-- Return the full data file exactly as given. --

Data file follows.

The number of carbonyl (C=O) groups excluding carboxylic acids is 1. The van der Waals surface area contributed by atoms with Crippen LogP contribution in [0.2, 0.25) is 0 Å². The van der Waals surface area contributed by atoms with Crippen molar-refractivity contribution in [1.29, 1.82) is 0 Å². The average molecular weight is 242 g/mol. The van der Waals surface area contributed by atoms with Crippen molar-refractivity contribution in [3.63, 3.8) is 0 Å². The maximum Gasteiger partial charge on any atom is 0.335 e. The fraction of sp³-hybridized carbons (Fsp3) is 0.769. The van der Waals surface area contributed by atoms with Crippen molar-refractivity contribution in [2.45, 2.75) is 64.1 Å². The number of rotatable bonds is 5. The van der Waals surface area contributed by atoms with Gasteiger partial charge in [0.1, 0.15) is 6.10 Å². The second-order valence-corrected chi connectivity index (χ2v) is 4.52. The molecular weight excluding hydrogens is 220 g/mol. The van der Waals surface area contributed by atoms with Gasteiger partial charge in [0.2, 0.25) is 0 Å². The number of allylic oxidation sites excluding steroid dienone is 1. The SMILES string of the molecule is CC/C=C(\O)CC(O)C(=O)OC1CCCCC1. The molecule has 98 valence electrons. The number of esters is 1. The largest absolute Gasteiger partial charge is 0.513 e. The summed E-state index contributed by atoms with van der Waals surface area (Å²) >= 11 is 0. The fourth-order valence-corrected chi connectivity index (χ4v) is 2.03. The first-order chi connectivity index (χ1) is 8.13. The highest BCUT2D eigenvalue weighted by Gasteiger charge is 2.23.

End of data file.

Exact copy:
The number of carbonyl (C=O) groups excluding carboxylic acids is 1. The van der Waals surface area contributed by atoms with Crippen LogP contribution in [0.2, 0.25) is 0 Å². The van der Waals surface area contributed by atoms with Crippen molar-refractivity contribution in [1.29, 1.82) is 0 Å². The average molecular weight is 242 g/mol. The van der Waals surface area contributed by atoms with Crippen molar-refractivity contribution in [3.63, 3.8) is 0 Å². The maximum Gasteiger partial charge on any atom is 0.335 e. The fraction of sp³-hybridized carbons (Fsp3) is 0.769. The van der Waals surface area contributed by atoms with Crippen molar-refractivity contribution in [2.45, 2.75) is 64.1 Å². The number of rotatable bonds is 5. The van der Waals surface area contributed by atoms with Gasteiger partial charge in [0.1, 0.15) is 6.10 Å². The second-order valence-corrected chi connectivity index (χ2v) is 4.52. The molecular weight excluding hydrogens is 220 g/mol. The van der Waals surface area contributed by atoms with Gasteiger partial charge in [0.2, 0.25) is 0 Å². The number of allylic oxidation sites excluding steroid dienone is 1. The SMILES string of the molecule is CC/C=C(\O)CC(O)C(=O)OC1CCCCC1. The molecule has 98 valence electrons. The number of esters is 1. The largest absolute Gasteiger partial charge is 0.513 e. The summed E-state index contributed by atoms with van der Waals surface area (Å²) >= 11 is 0. The fourth-order valence-corrected chi connectivity index (χ4v) is 2.03. The first-order chi connectivity index (χ1) is 8.13. The highest BCUT2D eigenvalue weighted by Gasteiger charge is 2.23.